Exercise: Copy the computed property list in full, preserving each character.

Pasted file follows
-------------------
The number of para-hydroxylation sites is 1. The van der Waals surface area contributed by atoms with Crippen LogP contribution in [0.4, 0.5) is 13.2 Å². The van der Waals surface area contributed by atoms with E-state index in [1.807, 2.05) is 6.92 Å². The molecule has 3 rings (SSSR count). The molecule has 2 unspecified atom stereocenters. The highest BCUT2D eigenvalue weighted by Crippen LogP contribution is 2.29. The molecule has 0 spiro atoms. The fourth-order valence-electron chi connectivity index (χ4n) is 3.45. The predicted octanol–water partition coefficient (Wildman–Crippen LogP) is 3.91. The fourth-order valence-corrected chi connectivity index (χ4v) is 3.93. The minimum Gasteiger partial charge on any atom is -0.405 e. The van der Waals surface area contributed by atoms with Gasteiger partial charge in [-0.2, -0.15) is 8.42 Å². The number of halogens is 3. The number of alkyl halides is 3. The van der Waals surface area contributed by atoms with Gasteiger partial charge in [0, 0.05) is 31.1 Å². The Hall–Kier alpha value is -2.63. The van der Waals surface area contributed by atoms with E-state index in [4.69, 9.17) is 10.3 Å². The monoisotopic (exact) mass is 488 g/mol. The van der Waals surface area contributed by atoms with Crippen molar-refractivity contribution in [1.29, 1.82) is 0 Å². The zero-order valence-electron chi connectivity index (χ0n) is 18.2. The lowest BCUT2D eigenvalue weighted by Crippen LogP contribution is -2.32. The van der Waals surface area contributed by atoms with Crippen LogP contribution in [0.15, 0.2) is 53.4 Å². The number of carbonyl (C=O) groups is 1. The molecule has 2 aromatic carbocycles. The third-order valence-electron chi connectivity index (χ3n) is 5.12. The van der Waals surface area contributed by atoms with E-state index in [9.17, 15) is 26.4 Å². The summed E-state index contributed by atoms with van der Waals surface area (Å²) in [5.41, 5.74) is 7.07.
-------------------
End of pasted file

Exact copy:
The number of para-hydroxylation sites is 1. The van der Waals surface area contributed by atoms with Crippen LogP contribution in [0.4, 0.5) is 13.2 Å². The van der Waals surface area contributed by atoms with E-state index in [1.807, 2.05) is 6.92 Å². The molecule has 3 rings (SSSR count). The molecule has 2 unspecified atom stereocenters. The highest BCUT2D eigenvalue weighted by Crippen LogP contribution is 2.29. The molecule has 0 spiro atoms. The fourth-order valence-electron chi connectivity index (χ4n) is 3.45. The predicted octanol–water partition coefficient (Wildman–Crippen LogP) is 3.91. The fourth-order valence-corrected chi connectivity index (χ4v) is 3.93. The minimum Gasteiger partial charge on any atom is -0.405 e. The van der Waals surface area contributed by atoms with Gasteiger partial charge in [-0.2, -0.15) is 8.42 Å². The number of halogens is 3. The number of alkyl halides is 3. The van der Waals surface area contributed by atoms with Gasteiger partial charge in [0, 0.05) is 31.1 Å². The Hall–Kier alpha value is -2.63. The van der Waals surface area contributed by atoms with E-state index in [4.69, 9.17) is 10.3 Å². The monoisotopic (exact) mass is 488 g/mol. The van der Waals surface area contributed by atoms with Crippen molar-refractivity contribution in [1.29, 1.82) is 0 Å². The zero-order valence-electron chi connectivity index (χ0n) is 18.2. The lowest BCUT2D eigenvalue weighted by Crippen LogP contribution is -2.32. The van der Waals surface area contributed by atoms with Crippen LogP contribution in [0.15, 0.2) is 53.4 Å². The number of carbonyl (C=O) groups is 1. The molecule has 2 aromatic carbocycles. The third-order valence-electron chi connectivity index (χ3n) is 5.12. The van der Waals surface area contributed by atoms with E-state index in [9.17, 15) is 26.4 Å². The summed E-state index contributed by atoms with van der Waals surface area (Å²) in [5.41, 5.74) is 7.07.